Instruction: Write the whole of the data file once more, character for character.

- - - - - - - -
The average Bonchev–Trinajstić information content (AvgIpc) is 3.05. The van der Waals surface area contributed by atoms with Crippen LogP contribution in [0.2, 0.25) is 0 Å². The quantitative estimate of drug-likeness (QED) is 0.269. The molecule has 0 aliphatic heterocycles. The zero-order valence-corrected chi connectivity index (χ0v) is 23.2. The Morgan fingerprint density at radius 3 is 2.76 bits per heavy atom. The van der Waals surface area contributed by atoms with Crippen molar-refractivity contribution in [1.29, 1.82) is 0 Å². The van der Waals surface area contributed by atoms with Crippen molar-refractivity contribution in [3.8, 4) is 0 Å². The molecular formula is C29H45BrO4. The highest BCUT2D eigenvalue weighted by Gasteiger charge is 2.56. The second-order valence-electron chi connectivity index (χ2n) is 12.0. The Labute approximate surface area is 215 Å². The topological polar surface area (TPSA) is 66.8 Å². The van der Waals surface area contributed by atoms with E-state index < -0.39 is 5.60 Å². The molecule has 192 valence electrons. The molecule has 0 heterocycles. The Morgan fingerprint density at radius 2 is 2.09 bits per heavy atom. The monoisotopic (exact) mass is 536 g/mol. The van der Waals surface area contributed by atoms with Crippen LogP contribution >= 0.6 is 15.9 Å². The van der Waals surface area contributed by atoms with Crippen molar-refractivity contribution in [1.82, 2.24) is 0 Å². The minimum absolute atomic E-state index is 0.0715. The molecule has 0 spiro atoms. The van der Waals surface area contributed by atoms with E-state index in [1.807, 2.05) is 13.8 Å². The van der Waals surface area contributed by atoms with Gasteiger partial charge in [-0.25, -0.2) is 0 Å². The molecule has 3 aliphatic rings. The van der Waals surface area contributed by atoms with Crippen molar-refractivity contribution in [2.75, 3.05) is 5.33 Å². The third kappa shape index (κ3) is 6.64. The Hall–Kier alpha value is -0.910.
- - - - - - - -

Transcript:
The average Bonchev–Trinajstić information content (AvgIpc) is 3.05. The van der Waals surface area contributed by atoms with Crippen LogP contribution in [0.2, 0.25) is 0 Å². The quantitative estimate of drug-likeness (QED) is 0.269. The molecule has 0 aliphatic heterocycles. The zero-order valence-corrected chi connectivity index (χ0v) is 23.2. The Morgan fingerprint density at radius 3 is 2.76 bits per heavy atom. The van der Waals surface area contributed by atoms with Crippen molar-refractivity contribution in [1.29, 1.82) is 0 Å². The van der Waals surface area contributed by atoms with Crippen molar-refractivity contribution in [3.8, 4) is 0 Å². The molecular formula is C29H45BrO4. The highest BCUT2D eigenvalue weighted by Gasteiger charge is 2.56. The second-order valence-electron chi connectivity index (χ2n) is 12.0. The Labute approximate surface area is 215 Å². The topological polar surface area (TPSA) is 66.8 Å². The van der Waals surface area contributed by atoms with E-state index < -0.39 is 5.60 Å². The molecule has 192 valence electrons. The molecule has 0 heterocycles. The Morgan fingerprint density at radius 2 is 2.09 bits per heavy atom. The monoisotopic (exact) mass is 536 g/mol. The van der Waals surface area contributed by atoms with Crippen LogP contribution >= 0.6 is 15.9 Å². The van der Waals surface area contributed by atoms with Crippen molar-refractivity contribution in [1.82, 2.24) is 0 Å². The minimum absolute atomic E-state index is 0.0715. The molecule has 0 spiro atoms. The van der Waals surface area contributed by atoms with E-state index in [1.807, 2.05) is 13.8 Å². The van der Waals surface area contributed by atoms with Gasteiger partial charge in [-0.25, -0.2) is 0 Å². The molecule has 3 aliphatic rings. The van der Waals surface area contributed by atoms with Crippen molar-refractivity contribution in [2.75, 3.05) is 5.33 Å². The third kappa shape index (κ3) is 6.64. The Hall–Kier alpha value is -0.910.